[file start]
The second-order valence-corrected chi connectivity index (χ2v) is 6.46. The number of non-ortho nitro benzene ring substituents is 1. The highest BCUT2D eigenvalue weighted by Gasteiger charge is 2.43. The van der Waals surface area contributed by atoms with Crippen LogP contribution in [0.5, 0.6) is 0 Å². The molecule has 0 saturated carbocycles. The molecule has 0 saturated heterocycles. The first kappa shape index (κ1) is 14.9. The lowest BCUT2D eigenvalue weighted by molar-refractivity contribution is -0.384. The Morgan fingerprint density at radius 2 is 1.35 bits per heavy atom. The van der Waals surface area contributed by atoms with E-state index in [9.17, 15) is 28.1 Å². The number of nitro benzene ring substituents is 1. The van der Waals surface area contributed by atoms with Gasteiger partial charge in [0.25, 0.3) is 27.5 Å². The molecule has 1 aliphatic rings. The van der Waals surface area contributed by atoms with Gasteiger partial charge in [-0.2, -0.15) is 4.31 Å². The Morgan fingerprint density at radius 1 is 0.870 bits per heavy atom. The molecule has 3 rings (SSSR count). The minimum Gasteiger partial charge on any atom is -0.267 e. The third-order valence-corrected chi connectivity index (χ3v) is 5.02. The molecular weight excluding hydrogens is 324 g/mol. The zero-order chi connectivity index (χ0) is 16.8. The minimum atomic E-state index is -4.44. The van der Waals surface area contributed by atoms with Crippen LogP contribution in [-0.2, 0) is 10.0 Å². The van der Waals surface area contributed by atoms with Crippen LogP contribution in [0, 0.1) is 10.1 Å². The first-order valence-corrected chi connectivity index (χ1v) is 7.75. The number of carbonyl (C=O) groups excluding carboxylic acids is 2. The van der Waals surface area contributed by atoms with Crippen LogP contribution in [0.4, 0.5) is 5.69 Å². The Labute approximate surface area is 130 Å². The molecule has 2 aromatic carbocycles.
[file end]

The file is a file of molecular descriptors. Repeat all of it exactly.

The second-order valence-corrected chi connectivity index (χ2v) is 6.46. The number of non-ortho nitro benzene ring substituents is 1. The highest BCUT2D eigenvalue weighted by Gasteiger charge is 2.43. The van der Waals surface area contributed by atoms with Crippen LogP contribution in [0.5, 0.6) is 0 Å². The molecule has 0 saturated carbocycles. The molecule has 0 saturated heterocycles. The first kappa shape index (κ1) is 14.9. The lowest BCUT2D eigenvalue weighted by molar-refractivity contribution is -0.384. The Morgan fingerprint density at radius 2 is 1.35 bits per heavy atom. The van der Waals surface area contributed by atoms with E-state index in [9.17, 15) is 28.1 Å². The number of nitro benzene ring substituents is 1. The van der Waals surface area contributed by atoms with Gasteiger partial charge in [0.25, 0.3) is 27.5 Å². The molecule has 1 aliphatic rings. The van der Waals surface area contributed by atoms with Gasteiger partial charge in [-0.2, -0.15) is 4.31 Å². The Morgan fingerprint density at radius 1 is 0.870 bits per heavy atom. The molecule has 3 rings (SSSR count). The minimum Gasteiger partial charge on any atom is -0.267 e. The third-order valence-corrected chi connectivity index (χ3v) is 5.02. The molecular weight excluding hydrogens is 324 g/mol. The zero-order chi connectivity index (χ0) is 16.8. The minimum atomic E-state index is -4.44. The van der Waals surface area contributed by atoms with Crippen LogP contribution in [-0.2, 0) is 10.0 Å². The van der Waals surface area contributed by atoms with Crippen LogP contribution in [0, 0.1) is 10.1 Å². The first-order valence-corrected chi connectivity index (χ1v) is 7.75. The number of carbonyl (C=O) groups excluding carboxylic acids is 2. The van der Waals surface area contributed by atoms with Crippen LogP contribution in [0.4, 0.5) is 5.69 Å². The Labute approximate surface area is 130 Å². The molecule has 2 aromatic carbocycles.